• The FCC seems to believe that most people NEED to present alternate caller ID info in order to conduct legitimate business over the phone, and that this needs to be protected.  Their statement on third party services and apps that attempt to surmount the impossible problem of robocall attacks suggests that they are almost more concerned for the businesses that call people.
  • This term "telemarketers" is a quaint term with a narrow, and probably easily circumvented, definition. 
  • It is impossible to track, let alone follow up on, all of the violations of these rules. There is a complaint form on the FCC page, but ironically, in order to fill it out, you have to provide info about the caller, which means you need to have answered the call. 

A Backwards View

The bottom line is that the whole system seems to rely too much on self-policing.  Caller ID spoofing legality (or lack thereof) seems to have very little impact, due to lack of enforcement.  The government wants to protect callers, seemingly more than they want to protect the recipients.  To me that is completely backwards.  The recipients are the ones who have the most to lose.  As usual, the government is bought and paid for by businesses, and they want to be able to call people and make sales.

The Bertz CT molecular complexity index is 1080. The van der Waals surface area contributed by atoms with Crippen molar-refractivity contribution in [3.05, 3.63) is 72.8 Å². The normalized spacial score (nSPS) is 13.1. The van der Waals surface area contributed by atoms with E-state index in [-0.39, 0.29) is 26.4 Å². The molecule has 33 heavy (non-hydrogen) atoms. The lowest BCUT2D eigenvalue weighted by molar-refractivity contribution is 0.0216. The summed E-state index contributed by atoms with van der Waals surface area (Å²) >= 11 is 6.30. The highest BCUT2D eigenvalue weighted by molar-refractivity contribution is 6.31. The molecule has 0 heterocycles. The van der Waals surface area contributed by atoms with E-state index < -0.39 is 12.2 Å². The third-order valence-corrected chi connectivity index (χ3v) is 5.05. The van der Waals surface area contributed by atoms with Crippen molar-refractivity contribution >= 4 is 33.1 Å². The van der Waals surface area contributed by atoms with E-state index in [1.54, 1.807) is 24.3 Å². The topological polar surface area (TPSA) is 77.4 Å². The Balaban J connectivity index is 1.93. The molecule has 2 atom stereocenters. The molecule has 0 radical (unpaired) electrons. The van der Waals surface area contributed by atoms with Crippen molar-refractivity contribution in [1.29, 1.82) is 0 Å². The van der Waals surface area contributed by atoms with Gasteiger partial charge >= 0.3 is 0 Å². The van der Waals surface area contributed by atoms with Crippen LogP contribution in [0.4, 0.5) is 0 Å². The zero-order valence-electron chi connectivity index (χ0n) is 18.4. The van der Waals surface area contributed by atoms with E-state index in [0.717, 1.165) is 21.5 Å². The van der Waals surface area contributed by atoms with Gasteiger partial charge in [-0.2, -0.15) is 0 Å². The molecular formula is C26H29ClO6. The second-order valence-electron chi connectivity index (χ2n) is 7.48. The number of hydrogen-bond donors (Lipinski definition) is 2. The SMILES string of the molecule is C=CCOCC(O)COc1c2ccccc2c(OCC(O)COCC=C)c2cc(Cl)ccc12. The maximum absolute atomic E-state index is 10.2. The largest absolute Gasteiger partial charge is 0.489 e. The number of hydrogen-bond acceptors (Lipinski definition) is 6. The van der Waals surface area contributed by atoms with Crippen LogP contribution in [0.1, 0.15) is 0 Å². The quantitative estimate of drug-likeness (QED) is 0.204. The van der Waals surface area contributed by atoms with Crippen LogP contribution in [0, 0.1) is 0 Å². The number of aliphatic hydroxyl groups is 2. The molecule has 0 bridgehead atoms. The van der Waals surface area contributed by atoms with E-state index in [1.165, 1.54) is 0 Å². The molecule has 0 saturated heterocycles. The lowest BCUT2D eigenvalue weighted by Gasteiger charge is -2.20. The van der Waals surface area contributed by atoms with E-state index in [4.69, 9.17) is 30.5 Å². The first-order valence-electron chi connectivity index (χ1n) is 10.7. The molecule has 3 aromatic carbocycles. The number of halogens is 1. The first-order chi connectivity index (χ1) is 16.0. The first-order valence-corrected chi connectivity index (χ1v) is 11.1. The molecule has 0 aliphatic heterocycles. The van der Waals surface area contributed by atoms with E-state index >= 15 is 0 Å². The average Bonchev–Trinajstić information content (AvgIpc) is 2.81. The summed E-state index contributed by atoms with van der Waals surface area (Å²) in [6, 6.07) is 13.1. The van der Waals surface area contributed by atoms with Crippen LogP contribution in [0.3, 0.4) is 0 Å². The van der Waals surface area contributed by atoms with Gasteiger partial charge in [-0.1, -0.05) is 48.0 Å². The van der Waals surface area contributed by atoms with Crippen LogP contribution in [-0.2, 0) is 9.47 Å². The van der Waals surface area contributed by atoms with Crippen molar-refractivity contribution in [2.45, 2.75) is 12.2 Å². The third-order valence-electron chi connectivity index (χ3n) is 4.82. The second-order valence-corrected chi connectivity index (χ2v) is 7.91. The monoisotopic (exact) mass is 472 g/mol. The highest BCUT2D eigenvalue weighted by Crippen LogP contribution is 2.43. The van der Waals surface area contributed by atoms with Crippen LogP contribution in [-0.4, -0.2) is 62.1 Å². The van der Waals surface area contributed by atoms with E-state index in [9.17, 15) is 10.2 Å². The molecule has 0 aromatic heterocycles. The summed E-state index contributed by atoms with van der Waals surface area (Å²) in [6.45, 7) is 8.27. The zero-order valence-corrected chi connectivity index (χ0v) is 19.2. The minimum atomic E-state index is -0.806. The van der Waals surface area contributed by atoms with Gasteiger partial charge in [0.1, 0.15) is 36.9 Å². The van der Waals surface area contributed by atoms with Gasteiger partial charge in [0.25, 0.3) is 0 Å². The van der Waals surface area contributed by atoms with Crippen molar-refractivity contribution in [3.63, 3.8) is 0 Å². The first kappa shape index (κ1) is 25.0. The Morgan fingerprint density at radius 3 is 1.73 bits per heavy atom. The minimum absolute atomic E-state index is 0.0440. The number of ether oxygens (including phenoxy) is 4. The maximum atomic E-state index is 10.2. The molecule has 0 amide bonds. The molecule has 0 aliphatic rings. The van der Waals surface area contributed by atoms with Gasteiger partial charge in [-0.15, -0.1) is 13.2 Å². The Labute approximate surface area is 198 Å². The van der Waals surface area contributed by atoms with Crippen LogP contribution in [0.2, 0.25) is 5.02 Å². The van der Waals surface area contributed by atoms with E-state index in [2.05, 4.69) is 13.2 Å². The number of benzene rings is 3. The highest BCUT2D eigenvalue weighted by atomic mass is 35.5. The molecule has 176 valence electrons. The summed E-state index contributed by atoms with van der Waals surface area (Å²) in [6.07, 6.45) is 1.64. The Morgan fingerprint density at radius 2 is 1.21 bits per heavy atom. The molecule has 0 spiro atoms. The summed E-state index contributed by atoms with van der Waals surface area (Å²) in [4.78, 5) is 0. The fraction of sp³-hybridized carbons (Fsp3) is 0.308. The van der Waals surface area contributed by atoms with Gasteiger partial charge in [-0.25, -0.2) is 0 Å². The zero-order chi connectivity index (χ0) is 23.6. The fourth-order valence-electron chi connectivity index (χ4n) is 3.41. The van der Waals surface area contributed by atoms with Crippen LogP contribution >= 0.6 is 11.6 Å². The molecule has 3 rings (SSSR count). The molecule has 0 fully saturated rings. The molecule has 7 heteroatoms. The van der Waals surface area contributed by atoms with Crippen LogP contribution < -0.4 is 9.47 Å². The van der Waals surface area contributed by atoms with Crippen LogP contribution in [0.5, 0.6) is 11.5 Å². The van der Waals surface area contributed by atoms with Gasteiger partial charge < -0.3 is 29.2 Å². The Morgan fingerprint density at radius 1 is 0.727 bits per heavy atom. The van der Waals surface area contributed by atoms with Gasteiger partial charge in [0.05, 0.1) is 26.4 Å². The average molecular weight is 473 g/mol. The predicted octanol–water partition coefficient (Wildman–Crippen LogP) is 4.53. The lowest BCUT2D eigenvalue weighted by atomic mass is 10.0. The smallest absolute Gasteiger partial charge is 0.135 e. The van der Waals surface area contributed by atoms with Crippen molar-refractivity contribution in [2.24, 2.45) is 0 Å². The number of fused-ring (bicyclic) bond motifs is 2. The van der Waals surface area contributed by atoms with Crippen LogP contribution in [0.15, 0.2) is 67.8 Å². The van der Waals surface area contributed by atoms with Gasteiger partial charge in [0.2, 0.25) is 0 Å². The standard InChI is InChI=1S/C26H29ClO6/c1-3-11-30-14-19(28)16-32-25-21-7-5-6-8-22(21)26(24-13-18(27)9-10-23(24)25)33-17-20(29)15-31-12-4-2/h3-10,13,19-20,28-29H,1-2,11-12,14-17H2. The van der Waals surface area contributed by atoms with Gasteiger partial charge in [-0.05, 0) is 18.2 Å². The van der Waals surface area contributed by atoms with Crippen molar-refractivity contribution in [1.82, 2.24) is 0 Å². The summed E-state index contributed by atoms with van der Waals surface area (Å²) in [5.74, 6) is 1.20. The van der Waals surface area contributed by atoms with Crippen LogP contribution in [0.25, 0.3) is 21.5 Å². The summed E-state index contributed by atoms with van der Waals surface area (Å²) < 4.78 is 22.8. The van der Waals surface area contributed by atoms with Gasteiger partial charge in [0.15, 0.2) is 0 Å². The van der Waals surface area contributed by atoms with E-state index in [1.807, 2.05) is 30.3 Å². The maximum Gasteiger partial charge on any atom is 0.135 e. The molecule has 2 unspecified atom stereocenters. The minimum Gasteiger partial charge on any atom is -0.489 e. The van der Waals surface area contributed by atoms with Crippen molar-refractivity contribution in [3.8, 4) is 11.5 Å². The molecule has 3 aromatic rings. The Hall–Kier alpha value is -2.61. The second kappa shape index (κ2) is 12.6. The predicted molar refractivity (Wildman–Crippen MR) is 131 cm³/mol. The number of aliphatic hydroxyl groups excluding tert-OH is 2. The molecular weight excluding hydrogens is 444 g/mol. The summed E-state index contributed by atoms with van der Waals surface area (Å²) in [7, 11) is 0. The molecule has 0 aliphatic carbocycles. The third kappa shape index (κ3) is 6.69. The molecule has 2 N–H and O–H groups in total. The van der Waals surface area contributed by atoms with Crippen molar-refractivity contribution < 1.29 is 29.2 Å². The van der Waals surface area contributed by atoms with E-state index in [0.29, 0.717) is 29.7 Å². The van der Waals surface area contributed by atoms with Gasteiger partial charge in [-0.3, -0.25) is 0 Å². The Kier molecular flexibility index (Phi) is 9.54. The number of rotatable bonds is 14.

The solution is: Eliminate (or demote calls with) spoofed caller ID.  Caller ID info sent by callers must be verified and consistent.  This is similar to how email works.  Servers identify themselves to each other, and if they are not verified, no one pays attention to them.  The spam is still out there, but it can be classified.

Doing this would require some help from Congress.  We need legislation that stops protecting caller ID spoofing, and starts exposing it.  Telephone companies needs to require authentic and consistent caller ID info, and provide this info to their customers when calls come to them.  It will affect their bottom line, and you can bet they won't do it without a literal act of congress.

But even if you don't have a stomach for my rather socialist point of view, maybe this will speak to you: 

If you don't preserve the integrity of the telephone service, people will abandon it.  

What does the Ghost-of-Telephone-Future show us?  The net effect will be the same.  A world where all calls will be subject to white-listing or screening.  That means that, the days in which a person or company, with lawful intent, may call someone and speak to them on the first try, are effectively over.  We are moving to a system where callers must present some piece of authenticity before the call will be routed.  And eventually the robocallers will spoof that too.  The telephone system will eventually disintegrate, in favor of chat messaging apps and VOIP services that are not bound by the antiquated limitations and freedoms of the old telephone service.  If you think they won't do it, go talk to a 25 year old person. Ask them how often they intentionally use their phone to speak (voice) to another person.

Ironically, this is exactly the scenario the FCC is trying to prevent.